Andrew Wedeman documents 2,816 cases of corruption in China from a Lexis-Nexis database, which are sorted in two ways: 1. by time period (from the pre-Reform or pre-1978 era up to 2009) and 2. by type of corruption.
The types of government corruption at many levels are wide-ranging. If alphabetically sorted, they are: ‘asset-stripping’ with 208 cases, to taxation with 38 cases. The fewest instances of documented corruption are related to taxation, and the most are construction and real estate-related, with 439 cases.
You will be shocked at the variety of instances of corruption. In between asset-striping and taxation, you have of course construction and real estate, but you also have: commerce, contracting, criminal activity, embezzlement, finance, fraud, gambling, nepotism, permits, privilege-seeking, profiteering, speculation, and smuggling. A detailed table is presented on page 137 of this book.
The central thesis of this book is that rapid economic growth and development in China has led to rising corruption there. One would assume that siphoning off corruption money from a country into overseas accounts (which is what typically has happened, as in the case of the late President Ferdinand Marcos of the Philippines) would lead to slower growth as less money is left to reinvest in the country with the corruption.
The conventional wisdom is that rising corruption reduces economic growth.
But in the case of China, the reverse happened. Ill-gotten money was reinvested in China, which led to more growth. The author points out that in the thirty years-plus period between 1978 and 2010 when Chinese officials were stealing from state treasuries, taking large amounts of bribes, getting massive kickbacks, and scraping off prodigious amounts of rents, China’s economy grew at an above-average rate of nine percent.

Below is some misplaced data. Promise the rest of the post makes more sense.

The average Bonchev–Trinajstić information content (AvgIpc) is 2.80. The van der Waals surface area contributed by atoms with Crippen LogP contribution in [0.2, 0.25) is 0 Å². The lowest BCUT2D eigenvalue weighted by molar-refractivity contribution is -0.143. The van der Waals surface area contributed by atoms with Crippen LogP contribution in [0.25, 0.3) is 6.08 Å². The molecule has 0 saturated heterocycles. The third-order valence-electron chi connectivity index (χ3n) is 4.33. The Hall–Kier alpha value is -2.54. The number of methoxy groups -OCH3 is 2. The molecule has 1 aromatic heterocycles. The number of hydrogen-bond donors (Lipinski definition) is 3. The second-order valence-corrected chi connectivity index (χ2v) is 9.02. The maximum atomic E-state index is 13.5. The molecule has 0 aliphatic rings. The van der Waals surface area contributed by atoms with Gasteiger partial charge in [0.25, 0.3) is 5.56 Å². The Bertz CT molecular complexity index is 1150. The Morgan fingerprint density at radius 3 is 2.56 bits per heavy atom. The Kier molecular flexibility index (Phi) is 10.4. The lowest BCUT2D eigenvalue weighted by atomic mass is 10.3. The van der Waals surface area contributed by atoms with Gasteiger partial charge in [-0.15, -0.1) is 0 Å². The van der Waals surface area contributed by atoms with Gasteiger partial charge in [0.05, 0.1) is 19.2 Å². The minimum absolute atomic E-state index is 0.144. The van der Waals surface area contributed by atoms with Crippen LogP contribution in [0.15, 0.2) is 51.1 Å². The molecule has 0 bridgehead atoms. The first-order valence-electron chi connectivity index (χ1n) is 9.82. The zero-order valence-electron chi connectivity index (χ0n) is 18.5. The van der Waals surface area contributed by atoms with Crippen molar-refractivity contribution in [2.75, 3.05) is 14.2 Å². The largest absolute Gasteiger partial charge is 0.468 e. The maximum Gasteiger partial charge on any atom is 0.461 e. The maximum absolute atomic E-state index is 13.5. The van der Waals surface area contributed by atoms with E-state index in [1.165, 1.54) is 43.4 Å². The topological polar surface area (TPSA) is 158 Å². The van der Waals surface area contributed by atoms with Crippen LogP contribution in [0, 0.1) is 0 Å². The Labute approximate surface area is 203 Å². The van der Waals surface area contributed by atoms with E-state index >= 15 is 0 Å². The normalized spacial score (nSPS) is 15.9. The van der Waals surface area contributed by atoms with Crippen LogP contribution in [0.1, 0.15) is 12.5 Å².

Wedeman cautions us that there is no easily discernible direct causal relationship between high economic growth and rising corruption in China. He explains that “the sequence of events is complex and worth careful scrutiny; there is considerable dynamism and simultaneity in any corruption/development relationship.”
But once you read this book, you learn a lot about China and how different is the culture and the thinking of the Chinese people than that of Americans and other Westerners. And you understand better the links between corruption and economic development in China. So it is well worth reading this book to get clarity about how higher rates economic growth has led to rising corruption in China.
A good mark of a scientific study – whether it is in the soft or the hard sciences – is sufficient and reliable data to prove a thesis. On that score, the data provided in this book is more than ample and dependable. Also in the Notes section, there are innumerable references to, and additional reading materials on, the many topics covered in this work. As a matter of fact, the Notes section is over 50 pages long and the citations refer to specific pages.
Andrew Wedeman is a professor of political science at the University of Nebraska in Lincoln. He is the author of From Mao to Market: Rent Seeking, Local Protectionism, and Marketization in China and The East Wind Subsidies: Chinese Foreign Policy and the Origins of the Cultural Revolution.